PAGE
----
For the Copeleys, the situation has been frustrating and emotional.

Pauline Copeley has been brought to tears. She wonders why a messy yard has people upset.

“We spend a lot of time taking care of our son, but we also spend a lot of time enjoying our property,” she said, tears again welling in her eyes. “We don’t just sit there and do nothing.”

“We’re not making a lot of noise and disturbing the neighbors, we don’t have parties,” Copeley said. “I don’t know why they don’t just accept us.”

William Copeley said he knows his house is different, but he likes it that way.

“I’m very happy with the yard. I’d rather live here than in a fancy mansion with nothing around it. The inside of your house could be great, but whenever you go out,” he trailed off before finishing, “you lose your connection with your environment.”

A growing problem

The first time the city took issue with the Copeleys’ property was in April 2014.

Salvatore wrote then in a letter that she found “an accumulation of rubbish” on the land after receiving a complaint about the property.

A month later, she extended the deadline for the Copeleys’ clean up by 30 days “in consideration of the amount of effort it will take it to achieve satisfactory results.”

By October, the city had decided to let the matter rest despite seeing little progress.

“You have nonetheless stated that a number of items … are being used for various purposes,” Salvatore wrote in an Oct. 17, 2014, letter. “Based on that representation, we have determined that it is appropriate to close the case at this time.”

Salvatore warned, however, that additional complaints about the property could trigger a citation without a warning.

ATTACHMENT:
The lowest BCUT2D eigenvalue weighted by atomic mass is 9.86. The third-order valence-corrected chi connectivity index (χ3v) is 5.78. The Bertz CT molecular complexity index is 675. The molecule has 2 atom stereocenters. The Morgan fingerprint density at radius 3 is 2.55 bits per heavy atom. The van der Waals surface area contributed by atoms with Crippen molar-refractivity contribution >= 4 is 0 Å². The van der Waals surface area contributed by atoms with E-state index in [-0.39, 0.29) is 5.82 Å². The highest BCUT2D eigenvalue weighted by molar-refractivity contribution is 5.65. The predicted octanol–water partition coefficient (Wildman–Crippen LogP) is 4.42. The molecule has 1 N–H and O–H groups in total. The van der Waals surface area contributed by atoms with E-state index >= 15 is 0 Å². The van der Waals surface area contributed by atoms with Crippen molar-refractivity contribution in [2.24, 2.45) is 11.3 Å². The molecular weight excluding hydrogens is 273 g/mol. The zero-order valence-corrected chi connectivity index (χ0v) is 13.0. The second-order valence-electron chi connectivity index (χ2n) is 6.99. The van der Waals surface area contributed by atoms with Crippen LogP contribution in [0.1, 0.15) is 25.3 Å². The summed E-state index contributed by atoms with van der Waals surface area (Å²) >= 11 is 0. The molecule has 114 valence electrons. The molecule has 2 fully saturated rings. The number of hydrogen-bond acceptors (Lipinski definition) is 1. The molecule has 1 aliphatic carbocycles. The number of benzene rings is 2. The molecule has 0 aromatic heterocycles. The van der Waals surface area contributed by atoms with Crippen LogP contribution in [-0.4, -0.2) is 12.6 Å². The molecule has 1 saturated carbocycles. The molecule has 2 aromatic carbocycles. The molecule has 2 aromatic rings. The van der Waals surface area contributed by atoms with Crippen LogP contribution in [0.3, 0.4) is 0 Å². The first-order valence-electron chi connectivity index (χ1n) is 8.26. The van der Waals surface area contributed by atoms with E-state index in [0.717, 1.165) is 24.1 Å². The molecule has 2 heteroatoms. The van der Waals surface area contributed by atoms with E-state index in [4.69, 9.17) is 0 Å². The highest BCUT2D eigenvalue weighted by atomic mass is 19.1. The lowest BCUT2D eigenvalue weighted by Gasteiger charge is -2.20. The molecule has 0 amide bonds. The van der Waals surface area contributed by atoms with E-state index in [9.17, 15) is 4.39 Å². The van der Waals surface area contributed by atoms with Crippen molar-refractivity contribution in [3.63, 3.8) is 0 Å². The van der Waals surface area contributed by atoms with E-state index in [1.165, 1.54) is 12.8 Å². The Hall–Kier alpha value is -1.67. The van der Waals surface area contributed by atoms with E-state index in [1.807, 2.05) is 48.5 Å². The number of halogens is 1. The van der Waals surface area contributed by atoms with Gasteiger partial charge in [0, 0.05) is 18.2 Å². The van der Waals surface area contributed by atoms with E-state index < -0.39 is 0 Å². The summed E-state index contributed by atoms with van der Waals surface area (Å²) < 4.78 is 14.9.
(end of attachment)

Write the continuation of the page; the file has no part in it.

The city issued a code violation notice to the Copeleys in May of this year and gave them a month to discard all sticks and branches; cardboard; broken buckets, flowerpots and materials; and any toys, outdoor furniture and grills in disrepair.

If they didn’t, the city could pursue civil or criminal legal action under state law. If courts ruled on their side, the family could face penalties of $275 for the first offense and $550 for subsequent offenses for each day the violation continues after a conviction is found.

The Copeleys were also asked to maintain their compost piles and to tame any weeds or plant growth to under 10 inches.

They tried to make progress, pulling up dead vegetation and hauling away recycling with the help of four of their children and a family friend.

One neighbor, Carol Cantwell, offered to assist them in their cleanup after making an initial complaint to the city.

Cantwell said she and other neighbors complained to the city because they want the property cleaned up.

She declined to say what specifically bothered her about the property. “You can see for yourself by looking at it,” she said.

Salvatore said via email that the city attempts to work with property owners and that compliance timeframes are based on the “magnitude of the problem and the amount of time reasonably needed to abate the violation(s).”

‘I’m very happy with the yard’

The Copeleys said they hope the city will keep working with them.

“Mention of the City Prosecutor has put FEAR into us,” they wrote to the city on July 5. “...We feel the purpose of these city codes is not to punish offenders, but to regulate them so they will change their ways, and we can assure you that we have changed.”

The Copeleys agree their yard could be better maintained. But they dispute that it’s full of rubbish and that there is a rodent problem.

Look at the good, they say: The trees keep their yard shady and their house cool, and the compost from their meals keeps the garden sustainable.

Or the bluebell and tansy flowers Pauline Copeley said her family had to pull up.

“I’m not going to be able to see that because my trying to please my neighbors by pulling all the plants I love so much,” she said.

(Caitlin Andrews can be reached at 369-3309, candrews@cmonitor.com or on Twitter at @ActualCAndrews.)